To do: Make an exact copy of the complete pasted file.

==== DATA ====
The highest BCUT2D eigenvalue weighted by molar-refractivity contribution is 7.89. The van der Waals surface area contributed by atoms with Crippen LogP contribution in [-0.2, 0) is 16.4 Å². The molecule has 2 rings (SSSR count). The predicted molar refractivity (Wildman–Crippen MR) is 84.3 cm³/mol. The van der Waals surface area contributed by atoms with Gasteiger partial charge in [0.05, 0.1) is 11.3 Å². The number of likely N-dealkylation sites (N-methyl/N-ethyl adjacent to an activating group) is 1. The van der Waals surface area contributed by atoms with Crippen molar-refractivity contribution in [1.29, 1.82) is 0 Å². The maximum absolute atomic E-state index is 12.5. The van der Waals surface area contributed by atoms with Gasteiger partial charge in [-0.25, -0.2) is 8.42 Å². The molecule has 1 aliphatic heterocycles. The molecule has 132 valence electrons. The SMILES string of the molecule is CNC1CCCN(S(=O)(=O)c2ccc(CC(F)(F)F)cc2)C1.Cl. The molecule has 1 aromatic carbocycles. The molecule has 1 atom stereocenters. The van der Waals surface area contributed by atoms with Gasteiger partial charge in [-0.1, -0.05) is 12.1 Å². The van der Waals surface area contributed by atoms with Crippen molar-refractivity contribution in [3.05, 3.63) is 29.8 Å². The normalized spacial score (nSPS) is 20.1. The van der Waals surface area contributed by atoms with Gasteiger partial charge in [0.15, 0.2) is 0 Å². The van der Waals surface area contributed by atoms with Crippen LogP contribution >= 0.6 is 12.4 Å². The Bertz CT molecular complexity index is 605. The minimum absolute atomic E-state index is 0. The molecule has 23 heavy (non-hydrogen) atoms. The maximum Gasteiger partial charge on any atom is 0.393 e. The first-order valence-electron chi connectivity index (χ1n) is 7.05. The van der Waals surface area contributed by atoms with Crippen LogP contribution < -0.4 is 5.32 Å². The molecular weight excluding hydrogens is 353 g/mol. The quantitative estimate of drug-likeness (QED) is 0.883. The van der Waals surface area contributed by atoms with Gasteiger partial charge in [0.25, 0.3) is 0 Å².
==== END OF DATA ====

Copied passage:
The highest BCUT2D eigenvalue weighted by molar-refractivity contribution is 7.89. The van der Waals surface area contributed by atoms with Crippen LogP contribution in [-0.2, 0) is 16.4 Å². The molecule has 2 rings (SSSR count). The predicted molar refractivity (Wildman–Crippen MR) is 84.3 cm³/mol. The van der Waals surface area contributed by atoms with Gasteiger partial charge in [0.05, 0.1) is 11.3 Å². The number of likely N-dealkylation sites (N-methyl/N-ethyl adjacent to an activating group) is 1. The van der Waals surface area contributed by atoms with Crippen molar-refractivity contribution in [1.29, 1.82) is 0 Å². The maximum absolute atomic E-state index is 12.5. The van der Waals surface area contributed by atoms with Gasteiger partial charge in [-0.25, -0.2) is 8.42 Å². The molecule has 1 aliphatic heterocycles. The molecule has 132 valence electrons. The SMILES string of the molecule is CNC1CCCN(S(=O)(=O)c2ccc(CC(F)(F)F)cc2)C1.Cl. The molecule has 1 aromatic carbocycles. The molecule has 1 atom stereocenters. The van der Waals surface area contributed by atoms with Gasteiger partial charge in [-0.1, -0.05) is 12.1 Å². The van der Waals surface area contributed by atoms with Crippen molar-refractivity contribution in [3.05, 3.63) is 29.8 Å². The normalized spacial score (nSPS) is 20.1. The van der Waals surface area contributed by atoms with Gasteiger partial charge in [0.15, 0.2) is 0 Å². The van der Waals surface area contributed by atoms with Crippen LogP contribution >= 0.6 is 12.4 Å². The Bertz CT molecular complexity index is 605. The minimum absolute atomic E-state index is 0. The molecule has 23 heavy (non-hydrogen) atoms. The maximum Gasteiger partial charge on any atom is 0.393 e. The first-order valence-electron chi connectivity index (χ1n) is 7.05. The van der Waals surface area contributed by atoms with Crippen LogP contribution < -0.4 is 5.32 Å². The molecular weight excluding hydrogens is 353 g/mol. The quantitative estimate of drug-likeness (QED) is 0.883. The van der Waals surface area contributed by atoms with Gasteiger partial charge in [0.25, 0.3) is 0 Å².